David Robert Coker

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David Robert Coker
Born (1870-11-20)November 20, 1870
Hartsville, South Carolina
Died November 28, 1938(1938-11-28) (aged 68)
Hartsville, South Carolina
Known for agricultural reformer

David Robert Coker (November 20, 1870 – November 28, 1938) was an agricultural reformer and a son of Major James Lide Coker, founder of Coker College and Sonoco, Inc.[1]

Coker earned a degree from the University of South Carolina in Columbia in 1891. In 1897 he established an experimental farm outside Hartsville. He experimented with breeding sweet corn and cotton. He published his first test results in 1899. He began employing the principles of genetics and systematic methods to improve seed stocks. Between 1902 and 1910, Coker worked to improve cotton varieties with Herbert John Webber to develop a number of improved varieties of cotton. Together, they created one of the first integrated agribusinesses in the southern United States. He also developed new varieties for oats, sorghum, and rye, as well as corn, tobacco, and various fruits and vegetables.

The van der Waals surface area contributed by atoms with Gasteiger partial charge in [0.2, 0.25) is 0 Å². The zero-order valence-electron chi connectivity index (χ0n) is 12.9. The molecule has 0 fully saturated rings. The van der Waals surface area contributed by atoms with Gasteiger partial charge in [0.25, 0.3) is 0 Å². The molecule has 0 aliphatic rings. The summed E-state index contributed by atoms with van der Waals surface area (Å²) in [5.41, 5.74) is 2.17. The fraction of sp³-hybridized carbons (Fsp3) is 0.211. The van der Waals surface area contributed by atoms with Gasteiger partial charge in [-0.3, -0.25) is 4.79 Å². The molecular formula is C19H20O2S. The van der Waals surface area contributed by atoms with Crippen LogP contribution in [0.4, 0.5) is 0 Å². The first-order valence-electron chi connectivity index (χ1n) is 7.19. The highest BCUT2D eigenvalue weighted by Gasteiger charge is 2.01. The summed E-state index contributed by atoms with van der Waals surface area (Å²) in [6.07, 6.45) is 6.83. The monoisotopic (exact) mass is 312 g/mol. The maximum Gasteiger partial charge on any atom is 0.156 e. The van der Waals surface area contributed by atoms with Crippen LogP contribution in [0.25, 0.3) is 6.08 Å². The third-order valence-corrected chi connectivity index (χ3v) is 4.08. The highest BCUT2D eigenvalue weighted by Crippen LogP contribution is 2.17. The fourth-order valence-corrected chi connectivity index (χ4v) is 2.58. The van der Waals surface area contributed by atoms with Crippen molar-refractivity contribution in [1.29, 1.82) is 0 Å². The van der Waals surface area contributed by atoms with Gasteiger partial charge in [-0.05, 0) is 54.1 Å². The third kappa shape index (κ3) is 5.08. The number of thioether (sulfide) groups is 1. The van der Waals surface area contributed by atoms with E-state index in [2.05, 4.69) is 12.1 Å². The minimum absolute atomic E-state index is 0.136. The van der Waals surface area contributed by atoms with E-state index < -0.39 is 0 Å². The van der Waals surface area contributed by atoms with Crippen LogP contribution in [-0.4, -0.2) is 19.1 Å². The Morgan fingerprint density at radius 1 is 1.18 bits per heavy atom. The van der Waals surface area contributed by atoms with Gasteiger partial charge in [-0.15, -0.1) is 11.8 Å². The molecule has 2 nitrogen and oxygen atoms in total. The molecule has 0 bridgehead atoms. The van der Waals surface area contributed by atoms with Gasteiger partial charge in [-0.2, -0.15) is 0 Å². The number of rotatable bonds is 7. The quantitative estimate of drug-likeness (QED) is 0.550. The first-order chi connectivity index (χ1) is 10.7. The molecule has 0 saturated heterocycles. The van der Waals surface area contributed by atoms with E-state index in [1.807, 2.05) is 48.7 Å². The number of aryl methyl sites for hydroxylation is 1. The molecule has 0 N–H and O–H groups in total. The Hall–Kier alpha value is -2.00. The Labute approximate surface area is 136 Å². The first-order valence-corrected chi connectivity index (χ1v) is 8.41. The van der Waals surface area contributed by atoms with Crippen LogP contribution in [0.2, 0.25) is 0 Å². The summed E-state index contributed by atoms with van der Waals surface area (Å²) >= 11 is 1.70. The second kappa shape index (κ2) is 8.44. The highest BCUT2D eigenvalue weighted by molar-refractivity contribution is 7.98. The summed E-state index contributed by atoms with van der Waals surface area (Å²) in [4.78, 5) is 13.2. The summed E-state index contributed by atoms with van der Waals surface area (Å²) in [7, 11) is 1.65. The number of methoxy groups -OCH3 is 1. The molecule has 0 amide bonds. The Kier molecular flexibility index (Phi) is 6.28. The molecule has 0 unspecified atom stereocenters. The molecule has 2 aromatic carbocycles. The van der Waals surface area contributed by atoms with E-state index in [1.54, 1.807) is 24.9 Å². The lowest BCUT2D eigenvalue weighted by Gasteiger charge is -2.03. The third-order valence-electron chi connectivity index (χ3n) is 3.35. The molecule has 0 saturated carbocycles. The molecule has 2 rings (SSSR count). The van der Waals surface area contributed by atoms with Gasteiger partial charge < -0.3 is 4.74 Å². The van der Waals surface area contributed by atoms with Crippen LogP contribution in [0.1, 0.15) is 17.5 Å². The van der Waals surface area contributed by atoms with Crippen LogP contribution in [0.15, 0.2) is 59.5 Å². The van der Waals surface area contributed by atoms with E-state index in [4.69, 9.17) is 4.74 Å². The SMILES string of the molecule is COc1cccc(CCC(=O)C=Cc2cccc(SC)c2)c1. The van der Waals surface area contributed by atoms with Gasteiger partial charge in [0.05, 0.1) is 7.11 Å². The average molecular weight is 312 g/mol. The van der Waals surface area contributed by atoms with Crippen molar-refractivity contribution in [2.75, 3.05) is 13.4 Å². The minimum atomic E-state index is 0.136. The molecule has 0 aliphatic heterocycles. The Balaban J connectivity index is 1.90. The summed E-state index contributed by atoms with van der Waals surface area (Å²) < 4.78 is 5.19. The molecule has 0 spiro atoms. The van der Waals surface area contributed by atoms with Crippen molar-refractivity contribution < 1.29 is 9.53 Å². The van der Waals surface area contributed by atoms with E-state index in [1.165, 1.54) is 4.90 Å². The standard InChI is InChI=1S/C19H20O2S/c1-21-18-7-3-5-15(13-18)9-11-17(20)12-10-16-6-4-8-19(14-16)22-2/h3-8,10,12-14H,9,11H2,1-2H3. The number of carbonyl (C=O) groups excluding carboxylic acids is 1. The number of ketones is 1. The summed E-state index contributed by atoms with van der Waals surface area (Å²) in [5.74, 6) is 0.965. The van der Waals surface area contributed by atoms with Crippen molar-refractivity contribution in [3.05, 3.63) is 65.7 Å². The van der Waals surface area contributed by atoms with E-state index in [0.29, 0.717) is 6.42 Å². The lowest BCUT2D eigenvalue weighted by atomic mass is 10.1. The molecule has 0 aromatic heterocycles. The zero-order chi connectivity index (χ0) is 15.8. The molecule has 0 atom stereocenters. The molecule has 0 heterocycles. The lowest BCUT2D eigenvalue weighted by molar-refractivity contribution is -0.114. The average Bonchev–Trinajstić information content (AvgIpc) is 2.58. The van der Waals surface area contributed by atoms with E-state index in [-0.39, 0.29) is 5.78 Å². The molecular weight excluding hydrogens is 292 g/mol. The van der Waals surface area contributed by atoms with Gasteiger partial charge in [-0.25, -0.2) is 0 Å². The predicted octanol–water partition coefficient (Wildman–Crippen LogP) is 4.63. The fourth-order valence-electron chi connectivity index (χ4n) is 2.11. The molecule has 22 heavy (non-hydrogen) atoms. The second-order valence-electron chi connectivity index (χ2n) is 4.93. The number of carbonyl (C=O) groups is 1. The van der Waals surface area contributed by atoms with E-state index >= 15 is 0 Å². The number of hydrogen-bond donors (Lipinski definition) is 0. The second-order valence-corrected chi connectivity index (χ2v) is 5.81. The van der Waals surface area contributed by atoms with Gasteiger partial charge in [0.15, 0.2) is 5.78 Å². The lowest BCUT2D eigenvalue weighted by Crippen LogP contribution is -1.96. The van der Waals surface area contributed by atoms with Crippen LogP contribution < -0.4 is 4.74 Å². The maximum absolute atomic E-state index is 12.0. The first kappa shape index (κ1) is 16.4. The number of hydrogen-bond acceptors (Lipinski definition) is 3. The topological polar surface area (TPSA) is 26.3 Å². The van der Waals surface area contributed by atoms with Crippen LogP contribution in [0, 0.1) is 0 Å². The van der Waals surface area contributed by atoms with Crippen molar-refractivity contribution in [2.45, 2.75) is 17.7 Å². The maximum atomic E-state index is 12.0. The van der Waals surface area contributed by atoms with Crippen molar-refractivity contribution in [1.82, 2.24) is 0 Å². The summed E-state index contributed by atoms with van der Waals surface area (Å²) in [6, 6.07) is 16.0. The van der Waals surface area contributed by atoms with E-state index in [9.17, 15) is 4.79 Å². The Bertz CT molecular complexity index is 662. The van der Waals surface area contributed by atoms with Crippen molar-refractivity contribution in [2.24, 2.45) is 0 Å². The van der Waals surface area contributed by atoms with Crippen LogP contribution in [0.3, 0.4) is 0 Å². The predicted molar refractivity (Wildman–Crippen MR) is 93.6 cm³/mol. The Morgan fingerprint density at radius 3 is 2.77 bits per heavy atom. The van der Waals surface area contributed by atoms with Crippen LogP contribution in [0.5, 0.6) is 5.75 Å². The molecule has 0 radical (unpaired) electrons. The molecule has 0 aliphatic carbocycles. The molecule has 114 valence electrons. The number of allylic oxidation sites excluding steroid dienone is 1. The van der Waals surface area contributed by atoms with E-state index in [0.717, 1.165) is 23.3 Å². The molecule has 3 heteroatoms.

During the 1920s, Coker became a proponent of rural reform, advocating for land reform, crop diversification, better roads and improved education.

References[edit]

  1. ^ "Coker, David Robert". American National Biography. Oxford University Press.  (subscription required)

External links[edit]